On 09/04/2014 01:37 AM, Robert Collins wrote:
On 4 September 2014 00:13, Eoghan Glynn <egl...@redhat.com> wrote:

On 09/02/2014 11:33 PM, Robert Collins wrote:
The implementation in ceilometer is very different to the Ironic one -
are you saying the test you linked fails with Ironic, or that it fails
with the ceilometer code today?

Disclaimer: in Ironic terms, node = conductor, key = host

The test I linked fails with Ironic hash ring code (specifically the
part that tests consistency). With 1000 keys being mapped to 10 nodes,
when you add a node:
- current ceilometer code remaps around 7% of the keys (< 1/#nodes)
- Ironic code remaps > 90% of the keys

So just to underscore what Nejc is saying here ...

The key point is the proportion of such baremetal-nodes that would
end up being re-assigned when a new conductor is fired up.

That was 100% clear, but thanks for making sure.

The question was getting a proper understanding of why it was
happening in Ironic.

The ceilometer hashring implementation is good, but it uses the same
terms very differently (e.g. replicas for partitions) - I'm adapting
the key fix back into Ironic - I'd like to see us converge on a single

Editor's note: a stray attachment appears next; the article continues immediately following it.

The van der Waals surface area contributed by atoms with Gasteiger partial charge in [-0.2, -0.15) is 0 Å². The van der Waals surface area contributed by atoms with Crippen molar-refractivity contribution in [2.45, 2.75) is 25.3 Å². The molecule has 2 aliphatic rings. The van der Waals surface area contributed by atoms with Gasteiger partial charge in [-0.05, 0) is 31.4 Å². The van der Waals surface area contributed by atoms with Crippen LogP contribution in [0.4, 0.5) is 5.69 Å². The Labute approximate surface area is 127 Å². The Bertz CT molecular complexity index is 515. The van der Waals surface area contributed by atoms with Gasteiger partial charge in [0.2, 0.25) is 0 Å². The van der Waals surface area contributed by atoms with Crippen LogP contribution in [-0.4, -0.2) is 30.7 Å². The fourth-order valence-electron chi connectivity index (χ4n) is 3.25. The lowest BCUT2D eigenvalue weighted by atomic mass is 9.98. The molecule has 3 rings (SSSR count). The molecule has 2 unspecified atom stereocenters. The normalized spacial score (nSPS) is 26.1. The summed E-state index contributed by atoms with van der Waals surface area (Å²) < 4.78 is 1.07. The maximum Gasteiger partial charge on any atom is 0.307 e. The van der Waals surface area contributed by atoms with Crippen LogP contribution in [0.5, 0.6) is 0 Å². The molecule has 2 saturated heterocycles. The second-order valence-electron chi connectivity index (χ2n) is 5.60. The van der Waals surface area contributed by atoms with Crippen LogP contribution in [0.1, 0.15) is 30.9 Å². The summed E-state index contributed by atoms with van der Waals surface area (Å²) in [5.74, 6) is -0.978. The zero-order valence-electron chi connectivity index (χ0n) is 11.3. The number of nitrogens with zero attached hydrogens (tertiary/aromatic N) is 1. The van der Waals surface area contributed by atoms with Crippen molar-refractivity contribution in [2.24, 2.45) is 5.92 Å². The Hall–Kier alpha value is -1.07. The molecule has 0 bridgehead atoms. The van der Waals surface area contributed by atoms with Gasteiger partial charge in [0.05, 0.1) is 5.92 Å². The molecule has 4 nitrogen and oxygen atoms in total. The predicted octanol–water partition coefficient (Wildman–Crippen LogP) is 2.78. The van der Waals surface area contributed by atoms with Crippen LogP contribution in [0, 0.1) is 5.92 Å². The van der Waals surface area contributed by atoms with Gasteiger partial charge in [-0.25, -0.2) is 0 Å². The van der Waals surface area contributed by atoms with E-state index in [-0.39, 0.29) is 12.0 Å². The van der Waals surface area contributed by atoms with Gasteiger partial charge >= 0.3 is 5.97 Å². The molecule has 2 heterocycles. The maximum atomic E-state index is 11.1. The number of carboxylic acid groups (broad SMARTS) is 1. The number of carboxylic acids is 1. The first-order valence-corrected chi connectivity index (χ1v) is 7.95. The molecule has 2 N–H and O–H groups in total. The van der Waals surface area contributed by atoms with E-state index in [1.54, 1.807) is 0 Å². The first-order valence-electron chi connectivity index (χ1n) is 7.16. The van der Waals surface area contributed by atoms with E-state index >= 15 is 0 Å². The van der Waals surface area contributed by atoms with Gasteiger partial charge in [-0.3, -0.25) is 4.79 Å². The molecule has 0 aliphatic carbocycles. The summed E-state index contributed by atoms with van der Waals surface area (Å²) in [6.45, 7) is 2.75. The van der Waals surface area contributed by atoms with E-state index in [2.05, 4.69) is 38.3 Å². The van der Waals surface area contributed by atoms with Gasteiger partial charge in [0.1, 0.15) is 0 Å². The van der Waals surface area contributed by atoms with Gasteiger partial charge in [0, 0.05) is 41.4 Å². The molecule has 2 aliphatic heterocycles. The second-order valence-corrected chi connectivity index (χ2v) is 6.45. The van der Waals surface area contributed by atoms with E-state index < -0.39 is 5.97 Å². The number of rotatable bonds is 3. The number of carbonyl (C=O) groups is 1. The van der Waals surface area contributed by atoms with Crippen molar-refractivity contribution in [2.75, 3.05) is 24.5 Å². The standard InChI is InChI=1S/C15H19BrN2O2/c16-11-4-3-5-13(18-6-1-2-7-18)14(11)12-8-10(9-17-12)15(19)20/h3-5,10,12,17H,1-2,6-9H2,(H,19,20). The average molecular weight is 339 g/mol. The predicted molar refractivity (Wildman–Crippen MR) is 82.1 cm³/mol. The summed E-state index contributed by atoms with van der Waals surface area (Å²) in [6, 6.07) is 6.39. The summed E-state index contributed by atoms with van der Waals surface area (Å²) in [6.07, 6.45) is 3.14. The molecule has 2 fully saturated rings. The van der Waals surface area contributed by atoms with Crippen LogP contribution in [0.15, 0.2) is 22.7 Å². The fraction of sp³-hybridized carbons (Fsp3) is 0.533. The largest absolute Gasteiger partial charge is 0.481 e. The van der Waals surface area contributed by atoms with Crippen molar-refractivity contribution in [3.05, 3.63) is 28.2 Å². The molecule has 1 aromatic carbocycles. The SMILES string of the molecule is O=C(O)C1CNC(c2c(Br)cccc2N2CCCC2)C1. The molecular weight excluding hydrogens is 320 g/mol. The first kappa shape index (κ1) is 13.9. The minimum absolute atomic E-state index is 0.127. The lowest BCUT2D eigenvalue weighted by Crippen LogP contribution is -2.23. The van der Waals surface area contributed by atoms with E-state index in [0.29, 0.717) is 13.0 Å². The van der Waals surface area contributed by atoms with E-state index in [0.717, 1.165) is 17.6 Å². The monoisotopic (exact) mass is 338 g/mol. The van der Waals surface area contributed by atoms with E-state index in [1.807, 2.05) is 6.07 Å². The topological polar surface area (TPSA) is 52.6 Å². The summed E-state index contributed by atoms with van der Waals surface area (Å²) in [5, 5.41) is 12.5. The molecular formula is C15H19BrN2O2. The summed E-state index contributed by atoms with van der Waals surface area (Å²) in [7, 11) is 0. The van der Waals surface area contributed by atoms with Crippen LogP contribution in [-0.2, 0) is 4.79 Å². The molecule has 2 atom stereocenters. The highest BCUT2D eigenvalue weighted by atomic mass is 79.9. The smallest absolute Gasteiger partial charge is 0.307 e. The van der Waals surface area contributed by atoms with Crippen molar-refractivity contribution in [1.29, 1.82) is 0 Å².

implementation, and making sure the Ironic one is suitable for
ceilometer seems applicable here (since ceilometer seems to need less
from the API),

I used the terms that are used in the original caching use-case, as described in [1] and are used in the pypi lib as well[2]. With the correct approach, there aren't actually any partitions, 'replicas' actually denotes the number of times you hash a node onto the ring. As for nodes&keys, what's your suggestion?

I've opened a bug[3], so you can add a Closes-Bug to your patch.

[1] http://www.martinbroadhurst.com/Consistent-Hash-Ring.html
[2] https://pypi.python.org/pypi/hash_ring
[3] https://bugs.launchpad.net/ironic/+bug/1365334

If reassigning was cheap Ironic wouldn't have bothered having a hash ring :)


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